Earlier drinks cans had no ring-pull or self-contained opening mechanism at all and required one of these fearsome weapons which hooked over the rim of the can so the pointy end could be levered down to puncture the tin. This, for any fizzy can of drink, caused a huge geyser of sticky sugary drink to fall all over the person standing opposite who up until that point had been enjoying the sight of you wrestling with it. The other, blunter, end is for taking the crimped caps off bottles of coke and other similar bottles. Sterilised milk used to come with such caps in pint glass bottles. I remember it tasted horrible and I could never understand as a kid why anyone's Mum would torture them so...
I became interested in pinball during the sixties. I grew up with games like Gigi, Ice Parade, and Cross Town. After a lifetime's devotion in the arcades I decided in 1990 that I wanted to own a machine of my own. Living in Blackpool, I started looking in the obvious places - the arcades. I quickly found that not many arcades are manned by the owners these days and that, even if you find an owner, the likelihood that he has been waiting for you to go in to make him an offer is pretty slim.
I did find several people who said things like; "Old pinballs? Oh we smash them up!" I even found one who agreed to look out some old non-players for me only to have him ring the following day to say that his partner had been wielding the sledge hammer even as we had been speaking. The reason for all this violence towards pinballs? They are "always going wrong," or "nobody wants to play the old machines and they're not worth anything." It's the old story: "You're the hundredth person I've told... there's no demand!" Finally I found a firm who rented amusement machines to the licensing trade.
They had a stack of five pinballs in their warehouse, dismantled and left in an untidy heap in the midst of video innards and cabinets. They had been in the same place and position for at least five years. At long-distance glance (because you couldn't get near them for the videos) I could see two Flash machines and the backflash of a Gulfstream. There was no chance of any of the games being in a working condition the firm told me. "You might get one Flash working out of the two..." I made an offer for the five machines as a job lot.
The offer was accepted and we returned later with a Transit van. We left with six machines not five - I think the owner felt sorry for us. "They're nothing but trouble, you know..." I did not even know which machines I had until we got home and unloaded. Of the two Flash, one had been re-wired by a maniac, probably with vertically-standing smoking hair, and the other had been er… on fire... It had even been attacked by the Fire Brigade. It turned out that someone in a pub had pushed a cigarette end through a hole in the back of the backflash. When the smoke appeared the Fire Brigade were called and the fastest way into a smoking pinball machine is to use a hatchet, right?
Besides the two Flash pins, I also had a Tri-Zone, a Time Warp (with banana-shaped flippers), and two electro-mechanicals. One was a Lucky Ace, the single-player version of the better-known Dealer's Choice and the other, with the Gulfstream backglass turned out in reality to be a Spanish Eyes. "Ah yes," the firm responded, "I seem to remember someone breaking a glass and that one was a spare!" So, sadly, no pub had a Gulfstream with a Spanish Eyes glass!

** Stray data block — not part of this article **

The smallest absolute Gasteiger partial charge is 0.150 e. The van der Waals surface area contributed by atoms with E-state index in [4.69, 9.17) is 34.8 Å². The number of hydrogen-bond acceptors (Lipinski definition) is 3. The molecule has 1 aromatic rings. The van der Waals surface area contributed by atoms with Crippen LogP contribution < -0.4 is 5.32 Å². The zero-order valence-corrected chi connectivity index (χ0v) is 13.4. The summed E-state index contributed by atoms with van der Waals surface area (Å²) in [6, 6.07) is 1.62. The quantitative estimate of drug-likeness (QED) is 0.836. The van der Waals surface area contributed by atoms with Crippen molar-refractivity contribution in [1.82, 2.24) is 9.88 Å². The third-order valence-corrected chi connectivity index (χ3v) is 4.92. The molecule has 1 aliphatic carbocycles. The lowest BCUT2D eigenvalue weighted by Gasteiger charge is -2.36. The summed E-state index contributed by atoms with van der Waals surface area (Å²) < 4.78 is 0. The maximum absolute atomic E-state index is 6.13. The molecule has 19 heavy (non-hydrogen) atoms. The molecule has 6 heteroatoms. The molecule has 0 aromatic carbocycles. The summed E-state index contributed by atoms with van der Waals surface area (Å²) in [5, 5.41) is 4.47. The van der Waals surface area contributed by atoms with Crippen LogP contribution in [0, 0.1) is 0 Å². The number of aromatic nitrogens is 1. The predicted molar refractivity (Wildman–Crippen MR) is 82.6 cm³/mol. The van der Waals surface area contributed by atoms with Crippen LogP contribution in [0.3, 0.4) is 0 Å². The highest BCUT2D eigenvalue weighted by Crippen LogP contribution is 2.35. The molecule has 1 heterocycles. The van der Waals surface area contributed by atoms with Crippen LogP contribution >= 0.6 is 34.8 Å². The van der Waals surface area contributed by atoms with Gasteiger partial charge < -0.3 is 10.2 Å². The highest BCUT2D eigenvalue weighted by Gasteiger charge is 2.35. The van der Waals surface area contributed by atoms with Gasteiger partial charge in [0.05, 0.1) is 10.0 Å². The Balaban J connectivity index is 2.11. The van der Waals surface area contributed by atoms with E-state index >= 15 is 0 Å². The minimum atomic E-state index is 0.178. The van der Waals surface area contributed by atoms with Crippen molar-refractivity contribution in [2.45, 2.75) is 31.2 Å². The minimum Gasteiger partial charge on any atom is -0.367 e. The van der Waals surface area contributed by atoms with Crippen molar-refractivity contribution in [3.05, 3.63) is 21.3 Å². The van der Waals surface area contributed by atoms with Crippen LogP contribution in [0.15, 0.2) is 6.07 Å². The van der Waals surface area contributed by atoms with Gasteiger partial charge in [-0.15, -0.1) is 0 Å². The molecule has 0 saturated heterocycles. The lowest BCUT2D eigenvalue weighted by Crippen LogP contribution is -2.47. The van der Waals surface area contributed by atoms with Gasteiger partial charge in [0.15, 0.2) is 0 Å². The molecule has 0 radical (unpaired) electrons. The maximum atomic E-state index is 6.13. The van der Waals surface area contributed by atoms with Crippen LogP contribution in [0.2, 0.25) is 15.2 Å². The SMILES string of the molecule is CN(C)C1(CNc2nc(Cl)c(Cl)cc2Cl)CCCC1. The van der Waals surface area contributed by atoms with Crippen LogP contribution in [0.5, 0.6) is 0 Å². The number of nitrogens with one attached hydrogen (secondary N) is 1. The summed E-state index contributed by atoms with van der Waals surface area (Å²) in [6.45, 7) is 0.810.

The mechanics from the firm (once they could stop laughing) advised us to try to mend the electro-mechs first. So Spanish Eyes was placed on legs, the pins on the connecting plugs given a loving rub down with a bit of wet & dry paper and with a fire extinguisher handy we switched on. Nothing! Switch off and re-clean all contacts which had spent five years apart from their sockets. Re-check for the tenth time the fuses and for loose or dangling wires under the playfield. Switch on again. Nothing! Ok, so it's time for a brew and to wonder what we were going to do with six coffins, six display cabinets and 24 rusty metal legs. I mean, apart from anything else, they stank! Mildew was growing inside them from five years of damp and the musty smell was making Fran think twice about having one in the living room.
Now I work with computers. So the last thing you ever do is read an instruction book! But with a brew in one hand and an offspring asking when she can have a go on the other, the idea of hiding behind a manual seemed a good idea. Spanish Eyes, it transpired, does not automatically light up when plugged in and switched on. It remains dead until the left flipper button is depressed, upon which the attract mode (lights only) is activated. Having finished the coffee I pressed the button. Lights! I tried the replay button. Action! The game reset, and the ball was ejected into the plunger lane. The flippers worked. The plunger was weak but the spirit was willing. The ball entered the playfield via one of the five roll-overs. We had lights and action, but no music. The chime bar was not working. The game targets and bumpers worked but there was something wrong with both ball counter and the small reel which counted off the replays given.
Both these turned out to be purely mechanical problems. Parts that the beers had obviously reached had been where they should have left well enough alone! The game was a first-night success. It needed a good cleaning and lots of new bulbs and the odd bit of soldering to get it to work properly. The chime solenoid was replaced by one from the burnt-out Flash and we had music!